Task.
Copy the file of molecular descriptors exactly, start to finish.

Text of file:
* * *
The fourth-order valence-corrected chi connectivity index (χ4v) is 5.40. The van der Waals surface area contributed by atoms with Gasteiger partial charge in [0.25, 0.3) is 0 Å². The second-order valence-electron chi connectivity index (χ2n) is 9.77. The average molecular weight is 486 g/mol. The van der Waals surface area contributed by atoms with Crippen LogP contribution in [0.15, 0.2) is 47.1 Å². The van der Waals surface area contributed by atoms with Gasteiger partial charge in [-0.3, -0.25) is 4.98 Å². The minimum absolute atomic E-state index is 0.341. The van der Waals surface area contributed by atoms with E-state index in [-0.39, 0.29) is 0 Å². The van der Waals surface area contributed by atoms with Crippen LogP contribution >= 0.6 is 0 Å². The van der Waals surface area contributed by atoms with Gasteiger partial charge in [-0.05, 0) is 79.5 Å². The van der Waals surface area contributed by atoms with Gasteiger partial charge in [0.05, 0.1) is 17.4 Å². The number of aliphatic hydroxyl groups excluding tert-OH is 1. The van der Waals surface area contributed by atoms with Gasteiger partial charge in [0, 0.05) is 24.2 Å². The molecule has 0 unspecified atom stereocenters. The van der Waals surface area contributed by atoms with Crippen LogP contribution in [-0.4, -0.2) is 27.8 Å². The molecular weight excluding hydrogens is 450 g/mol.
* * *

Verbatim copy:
The fourth-order valence-corrected chi connectivity index (χ4v) is 5.40. The van der Waals surface area contributed by atoms with Gasteiger partial charge in [0.25, 0.3) is 0 Å². The second-order valence-electron chi connectivity index (χ2n) is 9.77. The average molecular weight is 486 g/mol. The van der Waals surface area contributed by atoms with Crippen LogP contribution in [0.15, 0.2) is 47.1 Å². The van der Waals surface area contributed by atoms with Gasteiger partial charge in [-0.3, -0.25) is 4.98 Å². The minimum absolute atomic E-state index is 0.341. The van der Waals surface area contributed by atoms with E-state index in [-0.39, 0.29) is 0 Å². The van der Waals surface area contributed by atoms with Crippen LogP contribution >= 0.6 is 0 Å². The van der Waals surface area contributed by atoms with Gasteiger partial charge in [-0.05, 0) is 79.5 Å². The van der Waals surface area contributed by atoms with Gasteiger partial charge in [0.05, 0.1) is 17.4 Å². The number of aliphatic hydroxyl groups excluding tert-OH is 1. The van der Waals surface area contributed by atoms with Gasteiger partial charge in [0, 0.05) is 24.2 Å². The molecule has 0 unspecified atom stereocenters. The van der Waals surface area contributed by atoms with Crippen LogP contribution in [-0.4, -0.2) is 27.8 Å². The molecular weight excluding hydrogens is 450 g/mol.